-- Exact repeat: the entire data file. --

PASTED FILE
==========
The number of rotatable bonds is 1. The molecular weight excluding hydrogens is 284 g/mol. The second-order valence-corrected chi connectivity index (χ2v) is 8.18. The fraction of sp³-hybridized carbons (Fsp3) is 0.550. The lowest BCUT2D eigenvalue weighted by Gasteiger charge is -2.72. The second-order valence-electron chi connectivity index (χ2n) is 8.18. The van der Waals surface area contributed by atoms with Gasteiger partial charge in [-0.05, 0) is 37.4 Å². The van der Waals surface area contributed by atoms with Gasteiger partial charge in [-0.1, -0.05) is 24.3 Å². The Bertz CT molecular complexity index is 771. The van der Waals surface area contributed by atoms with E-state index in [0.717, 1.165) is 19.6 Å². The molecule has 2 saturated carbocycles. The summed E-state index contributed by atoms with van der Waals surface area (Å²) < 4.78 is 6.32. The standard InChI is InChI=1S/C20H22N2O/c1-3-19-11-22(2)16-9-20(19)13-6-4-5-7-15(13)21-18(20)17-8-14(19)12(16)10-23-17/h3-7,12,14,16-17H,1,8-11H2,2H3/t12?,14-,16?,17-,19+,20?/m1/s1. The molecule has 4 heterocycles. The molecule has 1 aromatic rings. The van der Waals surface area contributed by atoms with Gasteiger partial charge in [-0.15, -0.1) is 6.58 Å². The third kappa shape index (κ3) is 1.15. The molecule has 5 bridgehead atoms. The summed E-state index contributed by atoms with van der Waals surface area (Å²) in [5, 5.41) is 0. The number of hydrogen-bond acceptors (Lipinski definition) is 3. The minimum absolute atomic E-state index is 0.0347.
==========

The number of rotatable bonds is 1. The molecular weight excluding hydrogens is 284 g/mol. The second-order valence-corrected chi connectivity index (χ2v) is 8.18. The fraction of sp³-hybridized carbons (Fsp3) is 0.550. The lowest BCUT2D eigenvalue weighted by Gasteiger charge is -2.72. The second-order valence-electron chi connectivity index (χ2n) is 8.18. The van der Waals surface area contributed by atoms with Gasteiger partial charge in [-0.05, 0) is 37.4 Å². The van der Waals surface area contributed by atoms with Gasteiger partial charge in [-0.1, -0.05) is 24.3 Å². The Bertz CT molecular complexity index is 771. The van der Waals surface area contributed by atoms with E-state index in [0.717, 1.165) is 19.6 Å². The molecule has 2 saturated carbocycles. The summed E-state index contributed by atoms with van der Waals surface area (Å²) < 4.78 is 6.32. The standard InChI is InChI=1S/C20H22N2O/c1-3-19-11-22(2)16-9-20(19)13-6-4-5-7-15(13)21-18(20)17-8-14(19)12(16)10-23-17/h3-7,12,14,16-17H,1,8-11H2,2H3/t12?,14-,16?,17-,19+,20?/m1/s1. The molecule has 4 heterocycles. The molecule has 1 aromatic rings. The van der Waals surface area contributed by atoms with Gasteiger partial charge in [-0.15, -0.1) is 6.58 Å². The third kappa shape index (κ3) is 1.15. The molecule has 5 bridgehead atoms. The summed E-state index contributed by atoms with van der Waals surface area (Å²) in [5, 5.41) is 0. The number of hydrogen-bond acceptors (Lipinski definition) is 3. The minimum absolute atomic E-state index is 0.0347.